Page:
*Some folks are under the impression that it’s OK to bathe themselves or wash dishes in a water source {lake, river, etc.} as long as the soap they’re using is biodegradable, but that is not correct. Even biodegradable soap takes a long time to break down, and it needs to be filtered through the layers of the ground in order to break down completely. Dispensing it directly into a water source is no bueno, you guys!

Second Beach – Olympic Peninsula, WA – April 2011

On the other end of the spectrum, RV “camping” is when you drive a large vehicle into an RV park, hook it up to electricity, and hang out in it. And then there is the most common form of camping, “Car Camping”, which is when you drive to a reserved camp spot {usually in a State or National Park}, unload your tent and all your gear, and settle in to your home away from home. A fire ring, a picnic table, and a nearby bathroom/shower-house are usually in the picture. It’s not as cushy as being in an RV but it’s not exactly the backcountry either.

Arches National Park – Moab, UT – March 2009

Big Rock Campground – Washburn, WI – Labor Day Weekend 2010

This weekend we will be CC-ing on the outskirts of the Chequamegon National Forest. Car Camping is tricky, especially in a large group like the one we’ll be in, because it’s just comfy enough that some of the LNT principals can be forgotten or forgone in favor of more convenient options. A couple naughty examples: Using disposable plates and cups, because it’s easier than washing dishes. Buying plastic jugs of water instead of filtering your own into a reusable container. Throwing trash in the fire, or throwing it in the trash bin instead of packing it home and recycling it properly. Lots of people, pets, and vehicles means lots of flora and fauna disturbance and displacement…and lots of nasty DEET-filled bug spray in the air. We’ve all seen these less-than-Earth-friendly campers before, or maybe we’ve even been them.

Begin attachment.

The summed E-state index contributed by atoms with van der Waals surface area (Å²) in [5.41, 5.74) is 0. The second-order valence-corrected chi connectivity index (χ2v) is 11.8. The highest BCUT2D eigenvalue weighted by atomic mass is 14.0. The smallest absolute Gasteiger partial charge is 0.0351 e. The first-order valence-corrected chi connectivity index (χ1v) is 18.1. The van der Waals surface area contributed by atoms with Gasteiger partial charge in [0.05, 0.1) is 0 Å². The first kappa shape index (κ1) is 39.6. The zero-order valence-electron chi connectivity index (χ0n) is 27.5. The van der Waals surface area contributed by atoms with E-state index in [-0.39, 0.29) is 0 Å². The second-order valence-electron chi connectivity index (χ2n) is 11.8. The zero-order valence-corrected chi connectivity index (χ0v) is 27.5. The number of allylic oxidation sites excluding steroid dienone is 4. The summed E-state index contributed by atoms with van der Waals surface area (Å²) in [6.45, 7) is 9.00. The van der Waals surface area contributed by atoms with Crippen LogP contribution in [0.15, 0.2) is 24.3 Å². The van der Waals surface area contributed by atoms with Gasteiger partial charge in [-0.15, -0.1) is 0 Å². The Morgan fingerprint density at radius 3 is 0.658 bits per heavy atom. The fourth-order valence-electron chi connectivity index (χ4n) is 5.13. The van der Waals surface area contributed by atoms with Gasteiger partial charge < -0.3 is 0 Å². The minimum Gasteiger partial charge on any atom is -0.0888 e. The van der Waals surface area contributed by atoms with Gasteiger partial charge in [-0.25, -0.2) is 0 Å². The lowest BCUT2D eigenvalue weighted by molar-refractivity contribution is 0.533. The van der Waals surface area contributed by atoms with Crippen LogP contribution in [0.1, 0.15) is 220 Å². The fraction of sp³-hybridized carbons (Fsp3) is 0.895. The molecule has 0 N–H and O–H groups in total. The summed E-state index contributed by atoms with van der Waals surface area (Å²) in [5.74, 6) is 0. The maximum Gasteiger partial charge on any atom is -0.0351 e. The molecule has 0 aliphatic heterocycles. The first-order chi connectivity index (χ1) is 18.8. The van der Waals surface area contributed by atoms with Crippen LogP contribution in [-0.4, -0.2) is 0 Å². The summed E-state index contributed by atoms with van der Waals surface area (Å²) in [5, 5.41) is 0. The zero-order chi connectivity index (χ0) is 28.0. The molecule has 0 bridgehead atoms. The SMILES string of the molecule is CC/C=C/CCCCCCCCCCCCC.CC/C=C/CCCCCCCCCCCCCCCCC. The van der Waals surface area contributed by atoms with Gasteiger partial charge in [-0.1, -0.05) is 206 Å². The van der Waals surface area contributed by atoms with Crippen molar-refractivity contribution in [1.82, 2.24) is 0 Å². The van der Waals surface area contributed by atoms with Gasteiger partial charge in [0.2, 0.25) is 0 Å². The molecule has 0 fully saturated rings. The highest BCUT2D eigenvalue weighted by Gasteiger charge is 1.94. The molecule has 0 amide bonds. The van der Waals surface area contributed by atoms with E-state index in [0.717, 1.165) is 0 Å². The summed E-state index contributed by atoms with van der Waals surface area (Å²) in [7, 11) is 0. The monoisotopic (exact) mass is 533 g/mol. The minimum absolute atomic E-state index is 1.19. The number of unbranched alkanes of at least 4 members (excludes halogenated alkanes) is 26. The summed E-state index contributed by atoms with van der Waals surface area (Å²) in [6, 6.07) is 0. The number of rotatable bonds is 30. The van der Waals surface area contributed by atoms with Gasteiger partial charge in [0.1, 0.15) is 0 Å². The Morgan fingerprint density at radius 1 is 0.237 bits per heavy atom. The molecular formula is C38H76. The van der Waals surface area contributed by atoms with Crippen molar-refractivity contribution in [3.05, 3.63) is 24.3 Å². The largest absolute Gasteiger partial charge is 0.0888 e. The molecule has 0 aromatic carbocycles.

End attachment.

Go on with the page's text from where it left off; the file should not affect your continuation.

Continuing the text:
The upside, though, is that folks are getting out into nature and enjoying it, which will hopefully in turn motivate them to help protect it so their childrens’ children can also enjoy it. And in the meantime, all of us can camp responsibly and show ’em how it’s done.

Sylvania Wilderness Area – Land O’ Lakes, WI – August 2009

Helpful links to make your next camping trip more Earth-friendly:

Homemade natural insect repellent {there are specific recipes for mosquitoes, ants, and beetles. Citronella candles also work wonders against mosquitoes! Just keep one burning on your picnic table.}

A list of eco-camping-gear, in case you’re ready to trade in your disposable dishes for something Mother Earth would approve of.

RV’s can be green…kinda.  Tips for greening your RV, if you’re really that opposed to a tent.

A basic camping packing list {it’s a PDF, so you can print it out}

{Sorry about the fuzzy photos…in my rush to get packed up for the impending camping trip, I can’t be bothered to find the original files for them, so I pulled them off Facebook- UGH!- and they are low-resolution. I know, I know…not the outstanding-supreme-top-notch quality you’ve come to expect….but the wilderness calleth and I must hurry forth!}


  1. Caitlyn says:

    Can’t wait to see you guys this weekend! We will try to be super green right along with you.

  2. […] was nice to get away for the weekend and to be out in the woods with friends and family. We laughed a lot, we told stories, we played highly-competitive-bocce, we ate remarkably good […]